Regardless of what the scores were at the time of the stoppage, inside-schedule wins over Benitez, Duran and Hearns is more than enough to establish Leonard as the top Welterweight of his era, nevermind just 1981.
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Re: The ten Welterweight title fights you must see in your lifetime

Post by TRUSSMAN66 on Wed 20 Jun 2012, 7:36 pm

Good list.....but Brown vs Blocker WTF!!!

Curry-Mcrory was a huge fight...probably one of the top 10 best kayoes of alltime..

and Curry became p4p number 1....as well as undisputed champ!!

Brown-Blocker was on a Tyson-Ruddock undercard...stunk... and only bonafide fans have heard of Brown....

Wrong choice chris but fantastic article...

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Re: The ten Welterweight title fights you must see in your lifetime

Post by 88Chris05 on Wed 20 Jun 2012, 7:42 pm

Cheers for stopping by, Truss. With regards to Brown-Blocker, I thought it was a good enough fight. Certainly better in that pure sense than Curry-McCrory, which wasn't really much of a fight at all, so one sided was it! That said, it was significant, as you've said yourself.

I tried to make the list as varied as possible, with a couple of the selections being unexpected ones, hence the inclusion of Brown-Blocker, Trinidad-Campas etc. I enjoyed Brown-Blocker personally, but it's horses for courses.

Glad you enjoyed the article, anyhow.
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Re: The ten Welterweight title fights you must see in your lifetime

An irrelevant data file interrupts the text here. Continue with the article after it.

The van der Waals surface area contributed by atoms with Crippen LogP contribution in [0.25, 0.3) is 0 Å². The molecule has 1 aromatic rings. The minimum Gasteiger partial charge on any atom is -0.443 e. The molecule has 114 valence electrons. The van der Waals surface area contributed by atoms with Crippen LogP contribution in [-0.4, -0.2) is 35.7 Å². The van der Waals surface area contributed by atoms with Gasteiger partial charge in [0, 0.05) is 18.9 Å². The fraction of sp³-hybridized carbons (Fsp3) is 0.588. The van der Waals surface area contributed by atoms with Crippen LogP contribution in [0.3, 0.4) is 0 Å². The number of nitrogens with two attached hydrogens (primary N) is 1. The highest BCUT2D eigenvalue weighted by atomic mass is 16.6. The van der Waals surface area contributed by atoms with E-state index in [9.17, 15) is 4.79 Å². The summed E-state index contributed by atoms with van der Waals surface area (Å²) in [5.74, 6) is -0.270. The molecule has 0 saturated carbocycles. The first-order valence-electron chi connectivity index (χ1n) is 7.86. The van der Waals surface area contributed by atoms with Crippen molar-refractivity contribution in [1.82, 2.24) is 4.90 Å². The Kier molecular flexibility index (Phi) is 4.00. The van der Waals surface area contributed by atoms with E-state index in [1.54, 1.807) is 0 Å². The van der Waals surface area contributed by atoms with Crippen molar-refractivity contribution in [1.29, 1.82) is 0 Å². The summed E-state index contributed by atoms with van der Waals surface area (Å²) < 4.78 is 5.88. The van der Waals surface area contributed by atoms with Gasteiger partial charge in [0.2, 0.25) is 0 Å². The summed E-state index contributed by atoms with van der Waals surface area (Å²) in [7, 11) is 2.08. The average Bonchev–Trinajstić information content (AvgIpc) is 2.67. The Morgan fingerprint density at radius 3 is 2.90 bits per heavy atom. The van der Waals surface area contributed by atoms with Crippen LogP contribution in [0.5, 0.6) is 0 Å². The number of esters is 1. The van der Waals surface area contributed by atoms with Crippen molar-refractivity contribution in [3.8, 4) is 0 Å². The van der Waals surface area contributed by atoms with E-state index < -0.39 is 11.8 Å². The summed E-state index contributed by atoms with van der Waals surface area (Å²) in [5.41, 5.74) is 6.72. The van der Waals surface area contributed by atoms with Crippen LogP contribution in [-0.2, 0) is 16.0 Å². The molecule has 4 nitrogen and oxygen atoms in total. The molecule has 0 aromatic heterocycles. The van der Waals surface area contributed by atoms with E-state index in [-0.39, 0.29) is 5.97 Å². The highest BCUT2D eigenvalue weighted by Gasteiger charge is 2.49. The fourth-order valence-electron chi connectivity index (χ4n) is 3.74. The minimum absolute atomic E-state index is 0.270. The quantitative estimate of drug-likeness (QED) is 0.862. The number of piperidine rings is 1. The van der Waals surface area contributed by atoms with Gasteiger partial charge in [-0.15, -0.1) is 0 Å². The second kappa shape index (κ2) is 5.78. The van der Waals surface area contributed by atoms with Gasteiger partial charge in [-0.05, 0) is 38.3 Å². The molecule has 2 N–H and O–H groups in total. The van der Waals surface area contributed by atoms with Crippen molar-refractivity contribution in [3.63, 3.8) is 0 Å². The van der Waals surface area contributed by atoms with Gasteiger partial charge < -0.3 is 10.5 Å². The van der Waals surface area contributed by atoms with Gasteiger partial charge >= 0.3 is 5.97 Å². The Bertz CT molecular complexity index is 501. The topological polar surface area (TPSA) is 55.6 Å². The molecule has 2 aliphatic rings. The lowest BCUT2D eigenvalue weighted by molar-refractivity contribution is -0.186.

Post by TRUSSMAN66 on Wed 20 Jun 2012, 7:45 pm

Just might have thought that one of the greatest one punch knockouts of alltime...with the unification aspect and the winner's promotion to number 1 makes it a must!!!

I think you probably do to....

Brown-Blocker stunk for me.....Blocker was a perennial stinker...

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Re: The ten Welterweight title fights you must see in your lifetime

Post by azania on Wed 20 Jun 2012, 7:46 pm

I suppose moving up in weight immediately is some indication.

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Re: The ten Welterweight title fights you must see in your lifetime

Post by TRUSSMAN66 on Wed 20 Jun 2012, 8:00 pm

Chris answer Azania.....He's taken a shine to you and I don't want to see him brokenhearted by a non response!!! Tumbleweed

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Re: The ten Welterweight title fights you must see in your lifetime

Post by ChelskiFanski on Wed 20 Jun 2012, 10:20 pm

Fantastic article as always Chris.

I've recently started reading a few boxing books (got through Angelo Dundee's, Four Kings and Roberto Duran's so far) and couldn't help thinking as I read your article that a book I'd love would cover the top 10 fights from all 8 classes in real depth. If you ever get a spare few months maybe you could give it a go...

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Re: The ten Welterweight title fights you must see in your lifetime

Post by azania on Wed 20 Jun 2012, 10:27 pm

TRUSSMAN66 wrote:Chris answer Azania.....He's taken a shine to you and I don't want to see him brokenhearted by a non response!!! Tumbleweed

Grow a pair Truss. Even one will do.

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Re: The ten Welterweight title fights you must see in your lifetime

Post by rapidringsroad on Wed 20 Jun 2012, 10:34 pm

Good article Chris, if I didn't know better I could have sworn it was put on by Windy, keep up the good work and there are some fights that I haven't seen so I will be watching those as soon as I have taken the dogs a walk.

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Re: The ten Welterweight title fights you must see in your lifetime

Post by horizontalhero on Thu 21 Jun 2012, 8:20 am